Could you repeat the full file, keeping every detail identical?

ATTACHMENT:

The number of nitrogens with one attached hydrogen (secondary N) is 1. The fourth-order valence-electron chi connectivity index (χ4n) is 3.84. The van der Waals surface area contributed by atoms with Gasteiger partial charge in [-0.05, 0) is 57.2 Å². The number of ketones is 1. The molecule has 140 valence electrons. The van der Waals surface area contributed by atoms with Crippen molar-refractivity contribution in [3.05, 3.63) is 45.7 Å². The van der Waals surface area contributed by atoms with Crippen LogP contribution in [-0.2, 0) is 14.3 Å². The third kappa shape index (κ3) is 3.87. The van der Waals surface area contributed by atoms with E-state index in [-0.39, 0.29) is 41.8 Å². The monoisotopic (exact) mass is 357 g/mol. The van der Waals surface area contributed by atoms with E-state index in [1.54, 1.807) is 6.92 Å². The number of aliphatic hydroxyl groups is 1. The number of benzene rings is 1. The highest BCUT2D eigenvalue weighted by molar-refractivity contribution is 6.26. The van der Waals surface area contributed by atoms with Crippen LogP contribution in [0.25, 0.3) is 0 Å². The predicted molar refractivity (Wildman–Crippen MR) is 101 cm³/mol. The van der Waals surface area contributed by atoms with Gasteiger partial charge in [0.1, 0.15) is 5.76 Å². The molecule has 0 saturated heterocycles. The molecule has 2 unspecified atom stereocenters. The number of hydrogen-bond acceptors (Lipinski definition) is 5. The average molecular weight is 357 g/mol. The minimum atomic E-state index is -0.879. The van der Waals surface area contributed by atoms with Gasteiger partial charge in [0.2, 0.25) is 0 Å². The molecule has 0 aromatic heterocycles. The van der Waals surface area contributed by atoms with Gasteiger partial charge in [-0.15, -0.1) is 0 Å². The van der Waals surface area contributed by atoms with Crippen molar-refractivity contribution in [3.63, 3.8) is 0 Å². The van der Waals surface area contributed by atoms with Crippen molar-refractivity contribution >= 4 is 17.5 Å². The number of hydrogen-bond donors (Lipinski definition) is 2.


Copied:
The number of nitrogens with one attached hydrogen (secondary N) is 1. The fourth-order valence-electron chi connectivity index (χ4n) is 3.84. The van der Waals surface area contributed by atoms with Gasteiger partial charge in [-0.05, 0) is 57.2 Å². The number of ketones is 1. The molecule has 140 valence electrons. The van der Waals surface area contributed by atoms with Crippen molar-refractivity contribution in [3.05, 3.63) is 45.7 Å². The van der Waals surface area contributed by atoms with Crippen LogP contribution in [-0.2, 0) is 14.3 Å². The third kappa shape index (κ3) is 3.87. The van der Waals surface area contributed by atoms with E-state index in [-0.39, 0.29) is 41.8 Å². The monoisotopic (exact) mass is 357 g/mol. The van der Waals surface area contributed by atoms with E-state index in [1.54, 1.807) is 6.92 Å². The number of aliphatic hydroxyl groups is 1. The number of benzene rings is 1. The highest BCUT2D eigenvalue weighted by molar-refractivity contribution is 6.26. The van der Waals surface area contributed by atoms with Crippen LogP contribution in [0.25, 0.3) is 0 Å². The predicted molar refractivity (Wildman–Crippen MR) is 101 cm³/mol. The van der Waals surface area contributed by atoms with Gasteiger partial charge in [0.1, 0.15) is 5.76 Å². The molecule has 0 saturated heterocycles. The molecule has 2 unspecified atom stereocenters. The number of hydrogen-bond acceptors (Lipinski definition) is 5. The average molecular weight is 357 g/mol. The minimum atomic E-state index is -0.879. The van der Waals surface area contributed by atoms with Gasteiger partial charge in [0.2, 0.25) is 0 Å². The molecule has 0 aromatic heterocycles. The van der Waals surface area contributed by atoms with Gasteiger partial charge in [-0.15, -0.1) is 0 Å². The van der Waals surface area contributed by atoms with Crippen molar-refractivity contribution in [3.63, 3.8) is 0 Å². The van der Waals surface area contributed by atoms with Crippen molar-refractivity contribution >= 4 is 17.5 Å². The number of hydrogen-bond donors (Lipinski definition) is 2.